CARBON emissions will continue to rise over the next 20 years, with measures to reduce climate change outstripped by increased energy demand from emerging economies, according to analysis by BP.
The oil major predicted yesterday that global demand for fuel is likely to grow by nearly 40 per cent by 2030, with 93 per cent of the growth coming from non-OECD countries.
Non-OECD energy consumption will be 68 per cent higher by 2030, averaging 2.6 per cent per year growth.
It expects non-fossil fuels, such as nuclear, hydro-electricity and renewable sources to make up 18 per cent of energy growth in the next 20 years, but predicts fossil fuels will still make up 64 per cent of the global increase.
Chief executive Bob Dudley said of BP’s forecasts: “Our base case assumes that countries continue to make some progress on addressing climate change, based on the current and expected level of political commitment. But overall, for me personally, it is a wake-up call.”
BP, which last week announced an exploration project in Arctic Russia, has made public its annual Energy Outlook for the first time this year.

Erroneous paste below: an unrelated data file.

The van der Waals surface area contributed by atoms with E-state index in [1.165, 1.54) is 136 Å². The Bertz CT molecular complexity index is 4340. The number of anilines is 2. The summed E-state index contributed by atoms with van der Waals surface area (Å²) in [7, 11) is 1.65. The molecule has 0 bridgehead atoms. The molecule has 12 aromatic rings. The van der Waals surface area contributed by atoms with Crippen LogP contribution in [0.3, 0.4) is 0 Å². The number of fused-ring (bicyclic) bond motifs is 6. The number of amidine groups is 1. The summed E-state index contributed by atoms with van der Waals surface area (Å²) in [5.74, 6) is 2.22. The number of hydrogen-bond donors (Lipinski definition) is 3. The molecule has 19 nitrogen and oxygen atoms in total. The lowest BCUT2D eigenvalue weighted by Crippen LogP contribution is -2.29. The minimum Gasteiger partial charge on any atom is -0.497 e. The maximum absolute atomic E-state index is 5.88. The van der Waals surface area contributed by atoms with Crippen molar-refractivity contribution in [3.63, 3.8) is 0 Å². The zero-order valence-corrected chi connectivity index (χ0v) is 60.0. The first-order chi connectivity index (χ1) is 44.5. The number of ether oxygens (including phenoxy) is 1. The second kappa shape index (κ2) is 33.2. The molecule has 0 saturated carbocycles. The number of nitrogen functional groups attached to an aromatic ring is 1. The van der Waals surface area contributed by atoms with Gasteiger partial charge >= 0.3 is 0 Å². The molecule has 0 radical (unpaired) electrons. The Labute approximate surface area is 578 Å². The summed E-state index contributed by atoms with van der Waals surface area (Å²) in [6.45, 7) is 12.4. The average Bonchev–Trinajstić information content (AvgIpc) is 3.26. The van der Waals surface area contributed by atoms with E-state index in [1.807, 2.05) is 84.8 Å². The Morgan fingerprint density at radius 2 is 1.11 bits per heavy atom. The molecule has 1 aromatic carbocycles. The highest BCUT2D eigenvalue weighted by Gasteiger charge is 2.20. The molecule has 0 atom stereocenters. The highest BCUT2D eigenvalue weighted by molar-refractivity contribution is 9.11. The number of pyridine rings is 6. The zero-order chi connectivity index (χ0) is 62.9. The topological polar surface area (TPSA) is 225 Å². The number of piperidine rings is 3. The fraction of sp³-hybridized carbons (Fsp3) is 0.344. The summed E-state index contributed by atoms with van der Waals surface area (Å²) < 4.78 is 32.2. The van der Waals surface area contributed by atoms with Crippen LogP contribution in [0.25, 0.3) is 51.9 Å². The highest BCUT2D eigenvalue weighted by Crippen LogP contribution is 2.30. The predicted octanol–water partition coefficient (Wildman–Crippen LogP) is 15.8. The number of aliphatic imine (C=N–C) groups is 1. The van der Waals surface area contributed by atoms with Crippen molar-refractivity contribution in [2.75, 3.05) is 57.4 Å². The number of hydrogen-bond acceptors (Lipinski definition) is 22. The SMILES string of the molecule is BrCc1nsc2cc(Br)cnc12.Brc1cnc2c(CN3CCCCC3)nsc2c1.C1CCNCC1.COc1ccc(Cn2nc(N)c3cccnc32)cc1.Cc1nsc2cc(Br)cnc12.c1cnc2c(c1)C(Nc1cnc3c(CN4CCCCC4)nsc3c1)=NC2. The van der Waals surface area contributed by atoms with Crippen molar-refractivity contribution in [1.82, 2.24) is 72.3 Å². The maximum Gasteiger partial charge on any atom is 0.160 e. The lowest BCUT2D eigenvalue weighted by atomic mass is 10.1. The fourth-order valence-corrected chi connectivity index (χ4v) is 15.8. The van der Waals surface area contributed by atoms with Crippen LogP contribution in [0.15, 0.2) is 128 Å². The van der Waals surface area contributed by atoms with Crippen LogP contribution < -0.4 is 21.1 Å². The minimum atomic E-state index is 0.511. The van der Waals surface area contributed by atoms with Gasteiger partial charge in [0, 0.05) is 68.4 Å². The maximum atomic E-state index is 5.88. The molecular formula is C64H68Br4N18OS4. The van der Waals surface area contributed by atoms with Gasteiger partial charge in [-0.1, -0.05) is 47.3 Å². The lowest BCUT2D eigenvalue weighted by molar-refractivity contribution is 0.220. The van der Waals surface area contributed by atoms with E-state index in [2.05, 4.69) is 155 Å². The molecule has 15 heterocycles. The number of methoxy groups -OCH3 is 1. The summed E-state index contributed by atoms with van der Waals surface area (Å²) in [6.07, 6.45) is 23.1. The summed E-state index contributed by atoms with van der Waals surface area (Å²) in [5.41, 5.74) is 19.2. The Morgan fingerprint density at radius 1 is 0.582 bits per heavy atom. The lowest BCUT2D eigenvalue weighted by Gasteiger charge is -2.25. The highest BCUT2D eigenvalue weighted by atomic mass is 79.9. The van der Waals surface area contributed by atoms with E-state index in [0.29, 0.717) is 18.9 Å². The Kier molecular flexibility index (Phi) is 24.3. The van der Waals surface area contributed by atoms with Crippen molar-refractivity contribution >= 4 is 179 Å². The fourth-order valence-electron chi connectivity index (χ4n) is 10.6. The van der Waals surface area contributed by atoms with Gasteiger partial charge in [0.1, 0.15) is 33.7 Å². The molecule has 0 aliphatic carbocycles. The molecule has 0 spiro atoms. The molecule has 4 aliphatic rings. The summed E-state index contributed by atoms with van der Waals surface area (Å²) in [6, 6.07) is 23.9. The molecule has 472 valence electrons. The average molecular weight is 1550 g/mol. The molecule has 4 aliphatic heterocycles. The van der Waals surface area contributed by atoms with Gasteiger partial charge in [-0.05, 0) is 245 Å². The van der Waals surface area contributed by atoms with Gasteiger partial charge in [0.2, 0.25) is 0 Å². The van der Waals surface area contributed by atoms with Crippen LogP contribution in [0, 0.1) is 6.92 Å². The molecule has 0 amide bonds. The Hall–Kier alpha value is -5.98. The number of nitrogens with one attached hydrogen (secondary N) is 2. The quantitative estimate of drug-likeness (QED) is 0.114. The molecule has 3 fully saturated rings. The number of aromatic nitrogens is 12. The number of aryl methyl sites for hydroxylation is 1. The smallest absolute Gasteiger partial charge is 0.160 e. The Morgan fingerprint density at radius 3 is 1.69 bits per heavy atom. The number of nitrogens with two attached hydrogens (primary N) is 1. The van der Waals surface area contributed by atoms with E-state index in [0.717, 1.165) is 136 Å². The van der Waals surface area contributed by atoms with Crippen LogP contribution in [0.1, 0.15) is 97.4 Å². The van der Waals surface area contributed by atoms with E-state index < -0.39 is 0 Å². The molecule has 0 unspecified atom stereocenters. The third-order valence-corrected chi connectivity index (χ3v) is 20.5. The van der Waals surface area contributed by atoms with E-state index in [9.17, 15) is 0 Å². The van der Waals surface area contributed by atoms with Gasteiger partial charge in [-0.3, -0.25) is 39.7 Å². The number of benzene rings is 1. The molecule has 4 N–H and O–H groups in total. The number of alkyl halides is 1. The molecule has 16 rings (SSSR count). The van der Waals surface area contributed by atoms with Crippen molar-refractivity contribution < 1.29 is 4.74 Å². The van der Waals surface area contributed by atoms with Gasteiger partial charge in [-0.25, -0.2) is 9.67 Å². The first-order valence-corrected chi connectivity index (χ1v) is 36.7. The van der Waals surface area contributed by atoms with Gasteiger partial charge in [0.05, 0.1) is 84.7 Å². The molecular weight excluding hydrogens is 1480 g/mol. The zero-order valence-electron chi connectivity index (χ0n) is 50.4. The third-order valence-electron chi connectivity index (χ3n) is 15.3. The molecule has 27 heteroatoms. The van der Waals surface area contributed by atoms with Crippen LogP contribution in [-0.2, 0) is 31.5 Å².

It predicts modest growth for fuels outside the control of the OPEC oil cartel, mostly led by a large increase in biofuels and experimental oil sources such as the Canadian sand deposits.
Coal, oil and gas will each make up around 27 per cent of the market by 2030, BP said, taking over from oil’s current solo dominance.
OECD oil demand peaked in 2005 and in 2030 is projected to be roughly back at its level in 1990. Biofuels will account for nine per cent of global transport fuels.
“We are not as optimistic as others about progress in reducing carbon emissions. But that doesn’t mean we oppose such progress,” said Dudley.
BP said world primary energy demand growth will average 1.7 per cent per year from 2010 to 2030, decelerating slightly beyond 2020.
ExxonMobil is due to release its long-term energy outlook in the coming weeks, and is expected to paint a similarly gloomy picture about cutting global emissions.